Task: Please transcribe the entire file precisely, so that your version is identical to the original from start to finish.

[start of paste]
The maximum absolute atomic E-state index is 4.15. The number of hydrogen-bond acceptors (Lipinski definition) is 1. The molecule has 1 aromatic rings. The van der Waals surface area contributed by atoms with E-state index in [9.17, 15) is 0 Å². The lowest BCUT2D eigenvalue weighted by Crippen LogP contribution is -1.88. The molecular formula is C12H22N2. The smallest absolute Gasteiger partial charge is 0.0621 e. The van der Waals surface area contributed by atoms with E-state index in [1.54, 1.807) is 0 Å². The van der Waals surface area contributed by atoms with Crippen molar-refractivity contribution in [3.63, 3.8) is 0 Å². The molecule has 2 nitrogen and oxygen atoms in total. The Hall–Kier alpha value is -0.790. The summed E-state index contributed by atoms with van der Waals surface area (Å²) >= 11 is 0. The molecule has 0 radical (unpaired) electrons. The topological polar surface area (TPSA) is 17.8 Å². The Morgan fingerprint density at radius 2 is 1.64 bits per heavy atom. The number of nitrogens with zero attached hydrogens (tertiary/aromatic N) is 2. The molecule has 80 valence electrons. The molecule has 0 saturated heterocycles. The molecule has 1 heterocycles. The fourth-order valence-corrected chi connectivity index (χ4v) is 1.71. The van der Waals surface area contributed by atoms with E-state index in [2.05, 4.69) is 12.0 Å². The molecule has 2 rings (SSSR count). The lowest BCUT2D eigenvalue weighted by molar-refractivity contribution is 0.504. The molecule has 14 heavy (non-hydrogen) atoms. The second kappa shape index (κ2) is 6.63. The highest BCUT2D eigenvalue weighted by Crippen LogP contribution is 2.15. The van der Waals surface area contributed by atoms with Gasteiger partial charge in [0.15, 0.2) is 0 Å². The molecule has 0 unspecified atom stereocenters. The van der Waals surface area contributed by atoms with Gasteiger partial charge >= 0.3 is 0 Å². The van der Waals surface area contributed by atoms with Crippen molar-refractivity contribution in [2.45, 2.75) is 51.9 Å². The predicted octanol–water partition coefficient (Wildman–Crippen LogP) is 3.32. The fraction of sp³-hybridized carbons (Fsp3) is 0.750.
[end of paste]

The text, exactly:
The maximum absolute atomic E-state index is 4.15. The number of hydrogen-bond acceptors (Lipinski definition) is 1. The molecule has 1 aromatic rings. The van der Waals surface area contributed by atoms with E-state index in [9.17, 15) is 0 Å². The lowest BCUT2D eigenvalue weighted by Crippen LogP contribution is -1.88. The molecular formula is C12H22N2. The smallest absolute Gasteiger partial charge is 0.0621 e. The van der Waals surface area contributed by atoms with E-state index in [1.54, 1.807) is 0 Å². The van der Waals surface area contributed by atoms with Crippen molar-refractivity contribution in [3.63, 3.8) is 0 Å². The molecule has 2 nitrogen and oxygen atoms in total. The Hall–Kier alpha value is -0.790. The summed E-state index contributed by atoms with van der Waals surface area (Å²) >= 11 is 0. The molecule has 0 radical (unpaired) electrons. The topological polar surface area (TPSA) is 17.8 Å². The Morgan fingerprint density at radius 2 is 1.64 bits per heavy atom. The number of nitrogens with zero attached hydrogens (tertiary/aromatic N) is 2. The molecule has 80 valence electrons. The molecule has 0 saturated heterocycles. The molecule has 1 heterocycles. The fourth-order valence-corrected chi connectivity index (χ4v) is 1.71. The van der Waals surface area contributed by atoms with E-state index in [2.05, 4.69) is 12.0 Å². The molecule has 2 rings (SSSR count). The lowest BCUT2D eigenvalue weighted by molar-refractivity contribution is 0.504. The molecule has 14 heavy (non-hydrogen) atoms. The second kappa shape index (κ2) is 6.63. The highest BCUT2D eigenvalue weighted by Crippen LogP contribution is 2.15. The van der Waals surface area contributed by atoms with Gasteiger partial charge in [0.15, 0.2) is 0 Å². The molecule has 0 unspecified atom stereocenters. The van der Waals surface area contributed by atoms with Gasteiger partial charge >= 0.3 is 0 Å². The van der Waals surface area contributed by atoms with Crippen molar-refractivity contribution in [2.45, 2.75) is 51.9 Å². The predicted octanol–water partition coefficient (Wildman–Crippen LogP) is 3.32. The fraction of sp³-hybridized carbons (Fsp3) is 0.750.